Meredith Wilson’s “The Music Man” was first produced on Broadway in 1957.

It became an instant classic, winning five Tony awards and over the next 50 plus years has become a staple of regional and community theaters across America.

At first glance you might think the Plaza staged “The Music Man” solely because this war horse puts people in the seats.

But the Siler and Barrus families, the people running The Plaza, have an almost paranoid aversion to the status quo.

They constantly look for ways to push the envelope and deliver fresh takes on familiar material.

Earlier this season they made it rain inside the theater for “Singing in the Rain.”

For “The Music Man” they have cast two-thirds of Johnson County to perform in the show. That may be a slight exaggeration, but only slight.

This is the largest cast in the Plaza’s history, and they defiantly push the limits of their little stage, not to mention the fire code.

As usual the costumes for this turn of the last century piece are colorful and engaging.

Tabitha Barrus is to be commended for the precise choreography. When everyone is marching around on stage it looks like 10 domino sets intricately lined up to be knocked down.

The actors are so close together and moving so fast that if one them were to turn right instead of left they would all come tumbling down.

Instead, this well-drilled troupe dances, sings and smiles as one person. The troupe’s precision would make a Marine drill sergeant well up with pride.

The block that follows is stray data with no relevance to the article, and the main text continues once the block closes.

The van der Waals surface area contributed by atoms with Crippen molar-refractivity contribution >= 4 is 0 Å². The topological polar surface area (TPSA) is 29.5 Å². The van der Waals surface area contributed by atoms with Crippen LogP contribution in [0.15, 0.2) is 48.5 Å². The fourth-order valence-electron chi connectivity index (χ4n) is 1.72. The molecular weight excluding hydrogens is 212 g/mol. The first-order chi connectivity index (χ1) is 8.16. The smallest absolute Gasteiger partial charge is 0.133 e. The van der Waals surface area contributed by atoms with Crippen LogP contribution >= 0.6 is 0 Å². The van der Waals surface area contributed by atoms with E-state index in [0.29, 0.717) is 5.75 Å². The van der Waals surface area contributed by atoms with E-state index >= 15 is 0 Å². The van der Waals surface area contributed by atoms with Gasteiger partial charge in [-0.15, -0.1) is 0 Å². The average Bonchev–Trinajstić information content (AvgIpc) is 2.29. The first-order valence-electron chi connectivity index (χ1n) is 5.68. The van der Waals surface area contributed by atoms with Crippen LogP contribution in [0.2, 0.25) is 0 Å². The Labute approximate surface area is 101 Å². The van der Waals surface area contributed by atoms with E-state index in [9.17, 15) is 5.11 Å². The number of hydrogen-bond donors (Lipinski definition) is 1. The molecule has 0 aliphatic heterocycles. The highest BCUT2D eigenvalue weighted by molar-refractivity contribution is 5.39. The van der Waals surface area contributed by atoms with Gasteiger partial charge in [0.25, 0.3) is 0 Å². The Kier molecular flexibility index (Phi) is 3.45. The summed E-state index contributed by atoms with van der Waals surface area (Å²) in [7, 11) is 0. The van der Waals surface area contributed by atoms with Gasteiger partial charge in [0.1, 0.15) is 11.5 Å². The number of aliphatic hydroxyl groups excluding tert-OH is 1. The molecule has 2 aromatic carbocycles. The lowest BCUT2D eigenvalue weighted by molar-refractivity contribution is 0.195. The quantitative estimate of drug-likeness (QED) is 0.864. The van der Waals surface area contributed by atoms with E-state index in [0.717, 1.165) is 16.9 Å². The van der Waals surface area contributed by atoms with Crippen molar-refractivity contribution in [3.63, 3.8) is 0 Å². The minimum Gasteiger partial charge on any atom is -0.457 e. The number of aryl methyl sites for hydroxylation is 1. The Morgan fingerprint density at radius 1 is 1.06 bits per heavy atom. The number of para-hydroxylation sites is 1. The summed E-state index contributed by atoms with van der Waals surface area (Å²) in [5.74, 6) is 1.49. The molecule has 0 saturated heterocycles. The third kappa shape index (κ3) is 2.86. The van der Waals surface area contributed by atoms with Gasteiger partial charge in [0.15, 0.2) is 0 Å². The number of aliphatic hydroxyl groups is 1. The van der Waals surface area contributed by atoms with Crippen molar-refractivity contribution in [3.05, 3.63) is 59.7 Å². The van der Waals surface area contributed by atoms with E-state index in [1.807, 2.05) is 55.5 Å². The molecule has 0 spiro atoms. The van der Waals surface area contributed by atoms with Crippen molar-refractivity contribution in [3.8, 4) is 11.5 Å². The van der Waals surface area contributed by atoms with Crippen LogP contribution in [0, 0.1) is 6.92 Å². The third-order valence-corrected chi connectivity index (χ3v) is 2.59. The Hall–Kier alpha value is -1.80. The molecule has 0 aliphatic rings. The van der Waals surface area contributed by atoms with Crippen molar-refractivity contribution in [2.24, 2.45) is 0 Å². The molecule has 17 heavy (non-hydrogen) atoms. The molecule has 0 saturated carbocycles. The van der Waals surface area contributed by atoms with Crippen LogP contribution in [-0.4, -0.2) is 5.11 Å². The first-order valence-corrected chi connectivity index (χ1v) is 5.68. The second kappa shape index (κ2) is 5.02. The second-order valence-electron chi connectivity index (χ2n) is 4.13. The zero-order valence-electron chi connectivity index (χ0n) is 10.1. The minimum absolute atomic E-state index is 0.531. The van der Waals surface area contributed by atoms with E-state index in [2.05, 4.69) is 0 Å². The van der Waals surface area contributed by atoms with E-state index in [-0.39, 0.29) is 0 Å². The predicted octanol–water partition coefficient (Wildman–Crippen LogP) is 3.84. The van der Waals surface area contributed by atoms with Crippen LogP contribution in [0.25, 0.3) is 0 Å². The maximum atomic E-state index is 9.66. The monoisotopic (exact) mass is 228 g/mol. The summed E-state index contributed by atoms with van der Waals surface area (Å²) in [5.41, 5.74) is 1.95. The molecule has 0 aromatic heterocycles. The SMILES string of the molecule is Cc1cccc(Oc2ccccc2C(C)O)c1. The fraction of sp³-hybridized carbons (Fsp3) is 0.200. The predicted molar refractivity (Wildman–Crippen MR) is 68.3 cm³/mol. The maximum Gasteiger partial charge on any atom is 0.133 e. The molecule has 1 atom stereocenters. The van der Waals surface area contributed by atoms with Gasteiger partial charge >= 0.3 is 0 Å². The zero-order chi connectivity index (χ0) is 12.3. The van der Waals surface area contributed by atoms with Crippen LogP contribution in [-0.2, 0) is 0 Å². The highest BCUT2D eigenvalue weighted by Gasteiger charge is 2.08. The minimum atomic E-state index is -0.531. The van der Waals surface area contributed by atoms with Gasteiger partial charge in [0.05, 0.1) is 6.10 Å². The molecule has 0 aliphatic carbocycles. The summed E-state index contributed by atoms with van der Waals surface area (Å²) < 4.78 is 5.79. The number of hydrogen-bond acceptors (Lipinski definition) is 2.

JaceSon Barrus doesn’t so much play Harold Hill as he embodies the old con man with a heart of gold.

Barrus is spot on in capturing the caustic wit of the snake-oil salesman who eventually gets his foot in the door with the comely small town librarian.

Marin Paroo, the lovely librarian, is aptly played by Amy Atkins. Atkins’ voice is singular and mesmerizing.

Her stage presence is doubly enchanting, making it absolutely believable that poor Harold Hill would give up his traveling salesman ways for small town life.

G. Aaron Siler is in top form playing Marcellus Washburn, Hill’s inside man in town.

Siler’s deft comic touch is a staple of the Plaza, and he more than comes through here.

Jay Lewis, another Plaza regular, garners loads of laughs as the word mangling Mayor Shinn.

Milette D. Siler is a bundle of nervous energy in her portrayal of the Mayor’s wife, Eulalie Mackecknie Shinn.

Siler and the other gossip girls, Julie Hefner, Ginny Rogers, Daron Cockerell and Becky Watson, stop the show with their spry ‘Pick-a-Little, Talk-a-Little’ number midway through the first act.

The real show stopper of the night belongs to young Caleb Midkiff for his energetic rendition of “Gary, Indiana.”

Many more highlights and performances are worth mentioning, the Barbershop quartet, for instance, but my allotted space is smaller than this fabulous cast.

March on down and see “The Music Man” before it closes.

The show runs through Oct. 17. Performances are at 7:30 p.m. Thursdays and Fridays, with two performances Saturdays at 3 p.m. and 7:30 p.m.

For information, call 817-202-0600 or visit

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